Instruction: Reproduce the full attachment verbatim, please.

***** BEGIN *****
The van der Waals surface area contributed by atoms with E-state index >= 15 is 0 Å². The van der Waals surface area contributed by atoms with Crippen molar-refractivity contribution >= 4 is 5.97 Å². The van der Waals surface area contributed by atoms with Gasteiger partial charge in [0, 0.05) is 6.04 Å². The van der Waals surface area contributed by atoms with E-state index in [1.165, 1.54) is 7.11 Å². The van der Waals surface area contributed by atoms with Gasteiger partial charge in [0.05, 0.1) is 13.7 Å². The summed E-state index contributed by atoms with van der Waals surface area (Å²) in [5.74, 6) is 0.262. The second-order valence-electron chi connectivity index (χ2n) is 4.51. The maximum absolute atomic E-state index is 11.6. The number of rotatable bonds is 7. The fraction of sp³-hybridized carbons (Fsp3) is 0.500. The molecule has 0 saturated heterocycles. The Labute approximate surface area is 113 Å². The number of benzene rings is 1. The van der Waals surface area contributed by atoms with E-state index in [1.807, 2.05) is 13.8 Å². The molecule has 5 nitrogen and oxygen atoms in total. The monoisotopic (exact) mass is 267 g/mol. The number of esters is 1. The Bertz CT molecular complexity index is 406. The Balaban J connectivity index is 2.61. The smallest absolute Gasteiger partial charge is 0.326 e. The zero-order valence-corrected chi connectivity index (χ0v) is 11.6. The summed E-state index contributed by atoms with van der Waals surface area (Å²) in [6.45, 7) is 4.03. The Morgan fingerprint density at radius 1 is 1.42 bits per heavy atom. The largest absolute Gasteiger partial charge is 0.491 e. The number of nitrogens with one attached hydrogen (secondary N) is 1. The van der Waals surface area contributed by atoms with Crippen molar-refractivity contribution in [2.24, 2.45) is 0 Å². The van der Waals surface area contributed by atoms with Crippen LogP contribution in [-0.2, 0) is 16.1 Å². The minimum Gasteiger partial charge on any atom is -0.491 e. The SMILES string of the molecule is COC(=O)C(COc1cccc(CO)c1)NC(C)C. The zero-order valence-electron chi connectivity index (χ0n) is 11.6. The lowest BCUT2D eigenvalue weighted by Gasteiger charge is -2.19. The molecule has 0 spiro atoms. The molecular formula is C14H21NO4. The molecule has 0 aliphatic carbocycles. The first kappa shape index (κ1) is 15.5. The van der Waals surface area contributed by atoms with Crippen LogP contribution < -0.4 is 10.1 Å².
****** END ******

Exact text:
The van der Waals surface area contributed by atoms with E-state index >= 15 is 0 Å². The van der Waals surface area contributed by atoms with Crippen molar-refractivity contribution >= 4 is 5.97 Å². The van der Waals surface area contributed by atoms with Gasteiger partial charge in [0, 0.05) is 6.04 Å². The van der Waals surface area contributed by atoms with E-state index in [1.165, 1.54) is 7.11 Å². The van der Waals surface area contributed by atoms with Gasteiger partial charge in [0.05, 0.1) is 13.7 Å². The summed E-state index contributed by atoms with van der Waals surface area (Å²) in [5.74, 6) is 0.262. The second-order valence-electron chi connectivity index (χ2n) is 4.51. The maximum absolute atomic E-state index is 11.6. The number of rotatable bonds is 7. The fraction of sp³-hybridized carbons (Fsp3) is 0.500. The molecule has 0 saturated heterocycles. The Labute approximate surface area is 113 Å². The number of benzene rings is 1. The van der Waals surface area contributed by atoms with E-state index in [1.807, 2.05) is 13.8 Å². The molecule has 5 nitrogen and oxygen atoms in total. The monoisotopic (exact) mass is 267 g/mol. The number of esters is 1. The Bertz CT molecular complexity index is 406. The Balaban J connectivity index is 2.61. The smallest absolute Gasteiger partial charge is 0.326 e. The zero-order valence-corrected chi connectivity index (χ0v) is 11.6. The summed E-state index contributed by atoms with van der Waals surface area (Å²) in [6.45, 7) is 4.03. The Morgan fingerprint density at radius 1 is 1.42 bits per heavy atom. The largest absolute Gasteiger partial charge is 0.491 e. The number of nitrogens with one attached hydrogen (secondary N) is 1. The van der Waals surface area contributed by atoms with Crippen molar-refractivity contribution in [2.24, 2.45) is 0 Å². The van der Waals surface area contributed by atoms with Crippen LogP contribution in [-0.2, 0) is 16.1 Å². The minimum Gasteiger partial charge on any atom is -0.491 e. The SMILES string of the molecule is COC(=O)C(COc1cccc(CO)c1)NC(C)C. The zero-order valence-electron chi connectivity index (χ0n) is 11.6. The lowest BCUT2D eigenvalue weighted by Gasteiger charge is -2.19. The molecule has 0 spiro atoms. The molecular formula is C14H21NO4. The molecule has 0 aliphatic carbocycles. The first kappa shape index (κ1) is 15.5. The van der Waals surface area contributed by atoms with Crippen LogP contribution < -0.4 is 10.1 Å².